Moreover, Burgess got right the general tenor of the British government's response: technocratic rather than incarceral. Granted, the operant conditioning used in the book doesn't work, but it's not that far off from the late 20th Century British government solution to crime of, among other things, installing a vast number of video cameras everywhere.

Finally, although A Clockwork Orange is often grouped with 1984 and Brave New World, it doesn't reflect a totalitarian or apocalyptic state, just a trashy one of endemic but not overwhelming disorder in which the government is acutely sensitive to headlines, which it attempts to manipulate through mediagenic programs.

"That Hideous Strength" should be mentioned in this context (N.I.C.E. - the name of one of the villainous organizations in that novel - is the very scary anti-micro-aggression acronym for a progressive authoritarian NGO one would expect a very bright Renaissance scholar to come up with). Also, Thomas Carlyle, who thought up the worst parts of the 20th century before it even got started, is another source worth thinking about. Finnegans Wake (written by someone almost as intelligent as C.S. Lewis, and with just as much genius, but with much less experience of courage and empathy, and a horrendously deficient education) has several dozen pages that are prescient about the recent unpleasantnesses between the virtuous progressives and their perceived inferiors (I am referring to episodes detailing the hearsay lies about H.C.E., and the "comic dialogue" episodes that repeatedly display, with near-Shakespearean fireworks, what happens when one enthusiastic person decides he is morally superior to another, presumably less enthusiastic, person (such decisions being, of course, the heart of modern persecutions)).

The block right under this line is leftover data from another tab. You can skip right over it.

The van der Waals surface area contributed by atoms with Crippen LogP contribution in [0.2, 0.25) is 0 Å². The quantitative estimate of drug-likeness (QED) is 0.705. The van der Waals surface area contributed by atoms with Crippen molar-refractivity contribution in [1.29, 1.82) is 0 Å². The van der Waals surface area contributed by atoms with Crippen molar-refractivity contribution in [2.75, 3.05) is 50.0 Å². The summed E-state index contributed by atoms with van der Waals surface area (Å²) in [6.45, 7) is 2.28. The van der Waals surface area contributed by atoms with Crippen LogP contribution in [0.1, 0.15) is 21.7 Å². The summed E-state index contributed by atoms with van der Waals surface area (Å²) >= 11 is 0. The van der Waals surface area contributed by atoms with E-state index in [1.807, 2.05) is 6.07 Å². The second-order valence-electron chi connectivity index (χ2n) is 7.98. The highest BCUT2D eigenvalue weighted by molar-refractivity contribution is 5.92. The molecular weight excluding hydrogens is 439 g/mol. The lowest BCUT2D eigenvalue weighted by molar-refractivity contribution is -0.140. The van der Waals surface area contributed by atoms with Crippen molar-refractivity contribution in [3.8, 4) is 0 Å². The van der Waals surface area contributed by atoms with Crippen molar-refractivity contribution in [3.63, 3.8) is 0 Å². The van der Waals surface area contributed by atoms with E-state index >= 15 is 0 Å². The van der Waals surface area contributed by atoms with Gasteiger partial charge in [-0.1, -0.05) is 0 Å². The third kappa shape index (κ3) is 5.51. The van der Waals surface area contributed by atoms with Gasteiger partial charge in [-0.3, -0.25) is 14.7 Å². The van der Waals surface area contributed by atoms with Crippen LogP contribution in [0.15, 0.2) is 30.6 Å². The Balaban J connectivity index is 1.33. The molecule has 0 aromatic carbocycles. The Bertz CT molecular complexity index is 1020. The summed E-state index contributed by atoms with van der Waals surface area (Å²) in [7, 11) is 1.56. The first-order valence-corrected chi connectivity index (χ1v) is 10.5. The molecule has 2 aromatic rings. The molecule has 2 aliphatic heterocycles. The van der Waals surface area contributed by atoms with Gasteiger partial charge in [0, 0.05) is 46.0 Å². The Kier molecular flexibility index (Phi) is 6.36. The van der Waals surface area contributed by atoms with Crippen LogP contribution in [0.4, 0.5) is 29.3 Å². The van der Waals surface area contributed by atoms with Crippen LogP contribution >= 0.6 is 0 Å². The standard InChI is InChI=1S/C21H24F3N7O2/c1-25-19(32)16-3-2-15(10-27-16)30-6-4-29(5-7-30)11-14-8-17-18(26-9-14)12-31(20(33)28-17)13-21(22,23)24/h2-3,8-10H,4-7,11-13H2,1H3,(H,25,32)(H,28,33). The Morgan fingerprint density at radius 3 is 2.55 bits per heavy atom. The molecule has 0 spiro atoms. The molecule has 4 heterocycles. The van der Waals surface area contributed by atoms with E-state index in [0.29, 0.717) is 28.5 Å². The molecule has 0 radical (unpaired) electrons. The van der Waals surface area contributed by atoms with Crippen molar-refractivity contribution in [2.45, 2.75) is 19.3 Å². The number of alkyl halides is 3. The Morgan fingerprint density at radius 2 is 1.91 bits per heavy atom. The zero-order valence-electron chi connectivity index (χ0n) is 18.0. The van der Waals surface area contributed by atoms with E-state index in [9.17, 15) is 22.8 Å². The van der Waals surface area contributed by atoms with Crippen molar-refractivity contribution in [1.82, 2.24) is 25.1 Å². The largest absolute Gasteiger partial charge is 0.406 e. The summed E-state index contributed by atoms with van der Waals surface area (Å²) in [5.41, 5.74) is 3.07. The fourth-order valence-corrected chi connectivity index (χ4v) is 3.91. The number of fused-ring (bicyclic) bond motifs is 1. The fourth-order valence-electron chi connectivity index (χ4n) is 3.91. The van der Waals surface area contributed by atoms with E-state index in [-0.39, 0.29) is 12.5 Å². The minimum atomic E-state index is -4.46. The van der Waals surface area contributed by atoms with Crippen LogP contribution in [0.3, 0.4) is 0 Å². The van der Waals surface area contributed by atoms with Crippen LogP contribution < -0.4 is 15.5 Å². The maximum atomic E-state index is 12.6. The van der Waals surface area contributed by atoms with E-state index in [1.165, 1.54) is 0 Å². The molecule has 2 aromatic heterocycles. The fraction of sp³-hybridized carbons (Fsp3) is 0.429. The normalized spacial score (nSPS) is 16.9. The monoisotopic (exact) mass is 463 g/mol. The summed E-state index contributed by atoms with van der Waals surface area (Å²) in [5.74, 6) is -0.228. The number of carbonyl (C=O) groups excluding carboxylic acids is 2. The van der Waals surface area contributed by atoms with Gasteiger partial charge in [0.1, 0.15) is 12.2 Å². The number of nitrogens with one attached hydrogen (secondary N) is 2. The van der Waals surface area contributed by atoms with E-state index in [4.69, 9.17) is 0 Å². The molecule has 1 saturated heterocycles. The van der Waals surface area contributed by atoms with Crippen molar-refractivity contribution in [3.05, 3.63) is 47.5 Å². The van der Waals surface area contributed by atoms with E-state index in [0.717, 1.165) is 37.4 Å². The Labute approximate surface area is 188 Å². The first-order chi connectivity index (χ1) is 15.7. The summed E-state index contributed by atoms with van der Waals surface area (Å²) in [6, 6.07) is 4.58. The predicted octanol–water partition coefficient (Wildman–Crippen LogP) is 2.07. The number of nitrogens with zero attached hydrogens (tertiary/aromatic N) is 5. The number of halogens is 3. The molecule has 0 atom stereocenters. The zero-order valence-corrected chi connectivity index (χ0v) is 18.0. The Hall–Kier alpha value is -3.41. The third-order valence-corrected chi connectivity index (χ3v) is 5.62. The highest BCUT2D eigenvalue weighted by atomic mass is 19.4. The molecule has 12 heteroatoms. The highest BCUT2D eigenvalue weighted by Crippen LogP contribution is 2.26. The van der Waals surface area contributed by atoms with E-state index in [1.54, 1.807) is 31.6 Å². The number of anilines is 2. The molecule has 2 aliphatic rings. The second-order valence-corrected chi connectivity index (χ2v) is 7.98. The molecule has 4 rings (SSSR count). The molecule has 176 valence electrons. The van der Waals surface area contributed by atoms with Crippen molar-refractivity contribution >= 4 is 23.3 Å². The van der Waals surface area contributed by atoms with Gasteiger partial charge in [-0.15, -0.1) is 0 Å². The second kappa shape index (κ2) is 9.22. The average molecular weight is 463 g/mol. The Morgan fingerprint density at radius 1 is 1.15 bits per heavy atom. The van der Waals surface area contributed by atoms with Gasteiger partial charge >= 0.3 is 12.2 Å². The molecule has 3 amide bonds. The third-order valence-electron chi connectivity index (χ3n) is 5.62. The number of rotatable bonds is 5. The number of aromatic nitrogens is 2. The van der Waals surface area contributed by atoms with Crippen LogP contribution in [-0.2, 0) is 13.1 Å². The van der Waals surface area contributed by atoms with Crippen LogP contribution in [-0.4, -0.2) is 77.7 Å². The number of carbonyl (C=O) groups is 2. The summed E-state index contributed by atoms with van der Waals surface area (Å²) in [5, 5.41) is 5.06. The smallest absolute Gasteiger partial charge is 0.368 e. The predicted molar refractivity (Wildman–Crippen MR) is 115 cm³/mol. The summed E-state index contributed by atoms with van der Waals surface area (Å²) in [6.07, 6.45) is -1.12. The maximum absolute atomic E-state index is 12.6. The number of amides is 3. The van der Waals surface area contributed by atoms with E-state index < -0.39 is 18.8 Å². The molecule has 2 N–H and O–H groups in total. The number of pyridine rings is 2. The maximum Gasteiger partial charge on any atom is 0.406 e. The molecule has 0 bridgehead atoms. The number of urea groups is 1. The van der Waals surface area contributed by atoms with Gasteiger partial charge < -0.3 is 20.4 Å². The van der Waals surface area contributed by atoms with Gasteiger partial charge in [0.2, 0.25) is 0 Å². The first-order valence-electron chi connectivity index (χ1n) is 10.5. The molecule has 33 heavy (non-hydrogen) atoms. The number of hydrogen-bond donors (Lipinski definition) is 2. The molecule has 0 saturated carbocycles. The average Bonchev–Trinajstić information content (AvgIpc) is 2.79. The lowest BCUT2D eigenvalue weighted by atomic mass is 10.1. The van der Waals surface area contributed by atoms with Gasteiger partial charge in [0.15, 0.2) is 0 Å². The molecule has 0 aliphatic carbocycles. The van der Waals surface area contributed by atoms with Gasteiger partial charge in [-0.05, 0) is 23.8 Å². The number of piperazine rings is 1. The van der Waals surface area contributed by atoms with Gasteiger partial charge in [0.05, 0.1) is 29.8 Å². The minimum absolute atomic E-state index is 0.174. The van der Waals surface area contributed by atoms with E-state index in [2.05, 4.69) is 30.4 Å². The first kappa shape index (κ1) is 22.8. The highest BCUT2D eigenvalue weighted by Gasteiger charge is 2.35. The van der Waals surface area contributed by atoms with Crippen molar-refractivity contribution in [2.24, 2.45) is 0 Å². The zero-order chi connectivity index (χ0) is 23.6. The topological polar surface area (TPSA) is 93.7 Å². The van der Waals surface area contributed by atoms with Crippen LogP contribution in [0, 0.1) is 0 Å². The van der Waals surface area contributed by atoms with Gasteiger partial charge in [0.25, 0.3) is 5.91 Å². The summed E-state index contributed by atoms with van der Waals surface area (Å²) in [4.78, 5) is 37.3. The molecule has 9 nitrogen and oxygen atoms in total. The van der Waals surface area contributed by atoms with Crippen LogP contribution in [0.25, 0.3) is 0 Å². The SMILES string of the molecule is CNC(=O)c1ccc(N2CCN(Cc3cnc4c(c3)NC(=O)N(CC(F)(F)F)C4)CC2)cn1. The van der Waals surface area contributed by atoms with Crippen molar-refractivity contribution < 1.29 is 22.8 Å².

You forgot the main strategy the government is using against the thugs...It's hiring them as policemen.

superbly articulated three paragraphs. thank you sir.

5. " totally reflects the current political climate, guys". Most of the ones I read seemed like bullshit signalling, especially in cases where I've read the book myself and was able to see that it is nothing like the present day.

Also I hate the ever-mandatory statements of "the best sci-fi is really about the modern world". No, *most* of the best sci-fi is about how things *could* be, not how things *are*. On the contrary, metaphorical stuff is often unbearably heavy handed and cheesy. Claims otherwise are just cultural-cringe/literature envy. "Hey guys, I'm not a nerd who loves to dream about the future, I just love metaphors and stuff. Just like you Serious Literature people!".

(first part was supposed to read "'my favourite sci-fi book' totally reflects etc". Blog software ate some angle brackets.